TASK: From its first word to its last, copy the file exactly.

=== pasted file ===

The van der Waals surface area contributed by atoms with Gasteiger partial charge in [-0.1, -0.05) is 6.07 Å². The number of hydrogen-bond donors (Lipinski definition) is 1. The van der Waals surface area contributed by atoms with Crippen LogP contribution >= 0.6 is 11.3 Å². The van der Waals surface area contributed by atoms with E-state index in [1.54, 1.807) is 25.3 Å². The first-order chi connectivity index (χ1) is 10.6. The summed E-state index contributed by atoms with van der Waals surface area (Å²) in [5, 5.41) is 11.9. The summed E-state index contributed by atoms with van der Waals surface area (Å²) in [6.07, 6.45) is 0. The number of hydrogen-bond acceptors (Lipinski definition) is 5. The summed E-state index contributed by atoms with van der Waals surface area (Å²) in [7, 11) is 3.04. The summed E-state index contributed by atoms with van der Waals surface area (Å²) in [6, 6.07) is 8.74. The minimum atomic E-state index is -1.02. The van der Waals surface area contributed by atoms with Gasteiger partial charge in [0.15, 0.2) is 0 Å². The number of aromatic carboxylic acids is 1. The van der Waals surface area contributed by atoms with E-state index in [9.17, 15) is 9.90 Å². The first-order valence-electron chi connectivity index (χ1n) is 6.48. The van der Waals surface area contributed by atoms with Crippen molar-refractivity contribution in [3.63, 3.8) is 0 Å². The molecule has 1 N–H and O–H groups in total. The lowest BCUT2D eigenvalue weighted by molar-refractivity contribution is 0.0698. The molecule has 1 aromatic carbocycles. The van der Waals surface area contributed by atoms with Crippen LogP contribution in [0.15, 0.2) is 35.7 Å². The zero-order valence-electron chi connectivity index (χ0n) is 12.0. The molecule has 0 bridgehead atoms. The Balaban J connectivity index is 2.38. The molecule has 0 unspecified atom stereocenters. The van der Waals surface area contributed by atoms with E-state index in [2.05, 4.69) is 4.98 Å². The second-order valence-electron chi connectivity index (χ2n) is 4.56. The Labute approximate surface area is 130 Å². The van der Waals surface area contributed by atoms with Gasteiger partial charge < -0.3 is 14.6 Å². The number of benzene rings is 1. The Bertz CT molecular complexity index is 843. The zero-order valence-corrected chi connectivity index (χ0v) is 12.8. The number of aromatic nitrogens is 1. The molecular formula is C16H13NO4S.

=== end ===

The van der Waals surface area contributed by atoms with Gasteiger partial charge in [-0.1, -0.05) is 6.07 Å². The number of hydrogen-bond donors (Lipinski definition) is 1. The van der Waals surface area contributed by atoms with Crippen LogP contribution >= 0.6 is 11.3 Å². The van der Waals surface area contributed by atoms with E-state index in [1.54, 1.807) is 25.3 Å². The first-order chi connectivity index (χ1) is 10.6. The summed E-state index contributed by atoms with van der Waals surface area (Å²) in [5, 5.41) is 11.9. The summed E-state index contributed by atoms with van der Waals surface area (Å²) in [6.07, 6.45) is 0. The number of hydrogen-bond acceptors (Lipinski definition) is 5. The summed E-state index contributed by atoms with van der Waals surface area (Å²) in [7, 11) is 3.04. The summed E-state index contributed by atoms with van der Waals surface area (Å²) in [6, 6.07) is 8.74. The minimum atomic E-state index is -1.02. The van der Waals surface area contributed by atoms with Gasteiger partial charge in [0.15, 0.2) is 0 Å². The number of aromatic carboxylic acids is 1. The van der Waals surface area contributed by atoms with E-state index in [9.17, 15) is 9.90 Å². The first-order valence-electron chi connectivity index (χ1n) is 6.48. The van der Waals surface area contributed by atoms with Crippen molar-refractivity contribution in [3.63, 3.8) is 0 Å². The molecule has 1 N–H and O–H groups in total. The lowest BCUT2D eigenvalue weighted by molar-refractivity contribution is 0.0698. The molecule has 1 aromatic carbocycles. The van der Waals surface area contributed by atoms with Crippen LogP contribution in [0.15, 0.2) is 35.7 Å². The zero-order valence-electron chi connectivity index (χ0n) is 12.0. The molecule has 0 bridgehead atoms. The Balaban J connectivity index is 2.38. The molecule has 0 unspecified atom stereocenters. The van der Waals surface area contributed by atoms with E-state index in [2.05, 4.69) is 4.98 Å². The second-order valence-electron chi connectivity index (χ2n) is 4.56. The Labute approximate surface area is 130 Å². The van der Waals surface area contributed by atoms with Gasteiger partial charge < -0.3 is 14.6 Å². The number of benzene rings is 1. The Bertz CT molecular complexity index is 843. The zero-order valence-corrected chi connectivity index (χ0v) is 12.8. The number of aromatic nitrogens is 1. The molecular formula is C16H13NO4S.